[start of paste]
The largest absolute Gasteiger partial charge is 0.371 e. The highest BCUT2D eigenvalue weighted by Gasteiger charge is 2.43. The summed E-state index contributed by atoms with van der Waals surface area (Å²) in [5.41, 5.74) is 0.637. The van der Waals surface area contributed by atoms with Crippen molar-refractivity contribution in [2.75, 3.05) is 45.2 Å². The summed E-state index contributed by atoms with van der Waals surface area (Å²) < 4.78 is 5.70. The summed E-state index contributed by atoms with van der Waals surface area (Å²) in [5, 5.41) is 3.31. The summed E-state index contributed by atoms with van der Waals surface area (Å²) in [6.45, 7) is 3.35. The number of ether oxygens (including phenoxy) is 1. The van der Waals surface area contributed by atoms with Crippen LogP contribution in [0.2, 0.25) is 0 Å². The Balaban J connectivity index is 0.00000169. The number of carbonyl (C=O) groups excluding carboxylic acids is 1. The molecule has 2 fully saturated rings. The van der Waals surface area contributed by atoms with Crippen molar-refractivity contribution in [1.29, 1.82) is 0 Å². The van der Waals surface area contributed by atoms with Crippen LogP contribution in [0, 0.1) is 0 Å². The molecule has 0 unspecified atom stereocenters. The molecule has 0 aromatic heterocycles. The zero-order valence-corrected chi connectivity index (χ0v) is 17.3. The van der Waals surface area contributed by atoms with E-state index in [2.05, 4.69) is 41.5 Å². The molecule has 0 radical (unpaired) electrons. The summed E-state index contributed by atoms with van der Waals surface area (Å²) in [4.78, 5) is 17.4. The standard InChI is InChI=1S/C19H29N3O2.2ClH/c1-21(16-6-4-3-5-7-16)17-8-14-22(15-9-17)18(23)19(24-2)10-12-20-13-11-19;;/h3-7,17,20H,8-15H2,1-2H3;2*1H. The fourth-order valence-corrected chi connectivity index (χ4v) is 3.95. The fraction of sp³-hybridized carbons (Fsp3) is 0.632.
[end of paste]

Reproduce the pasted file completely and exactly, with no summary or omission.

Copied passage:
The largest absolute Gasteiger partial charge is 0.371 e. The highest BCUT2D eigenvalue weighted by Gasteiger charge is 2.43. The summed E-state index contributed by atoms with van der Waals surface area (Å²) in [5.41, 5.74) is 0.637. The van der Waals surface area contributed by atoms with Crippen molar-refractivity contribution in [2.75, 3.05) is 45.2 Å². The summed E-state index contributed by atoms with van der Waals surface area (Å²) < 4.78 is 5.70. The summed E-state index contributed by atoms with van der Waals surface area (Å²) in [5, 5.41) is 3.31. The summed E-state index contributed by atoms with van der Waals surface area (Å²) in [6.45, 7) is 3.35. The number of ether oxygens (including phenoxy) is 1. The van der Waals surface area contributed by atoms with Crippen LogP contribution in [0.2, 0.25) is 0 Å². The Balaban J connectivity index is 0.00000169. The number of carbonyl (C=O) groups excluding carboxylic acids is 1. The molecule has 2 fully saturated rings. The van der Waals surface area contributed by atoms with Crippen molar-refractivity contribution in [1.29, 1.82) is 0 Å². The van der Waals surface area contributed by atoms with Crippen LogP contribution in [0, 0.1) is 0 Å². The molecule has 0 unspecified atom stereocenters. The molecule has 0 aromatic heterocycles. The zero-order valence-corrected chi connectivity index (χ0v) is 17.3. The van der Waals surface area contributed by atoms with E-state index in [2.05, 4.69) is 41.5 Å². The molecule has 0 radical (unpaired) electrons. The summed E-state index contributed by atoms with van der Waals surface area (Å²) in [4.78, 5) is 17.4. The standard InChI is InChI=1S/C19H29N3O2.2ClH/c1-21(16-6-4-3-5-7-16)17-8-14-22(15-9-17)18(23)19(24-2)10-12-20-13-11-19;;/h3-7,17,20H,8-15H2,1-2H3;2*1H. The fourth-order valence-corrected chi connectivity index (χ4v) is 3.95. The fraction of sp³-hybridized carbons (Fsp3) is 0.632.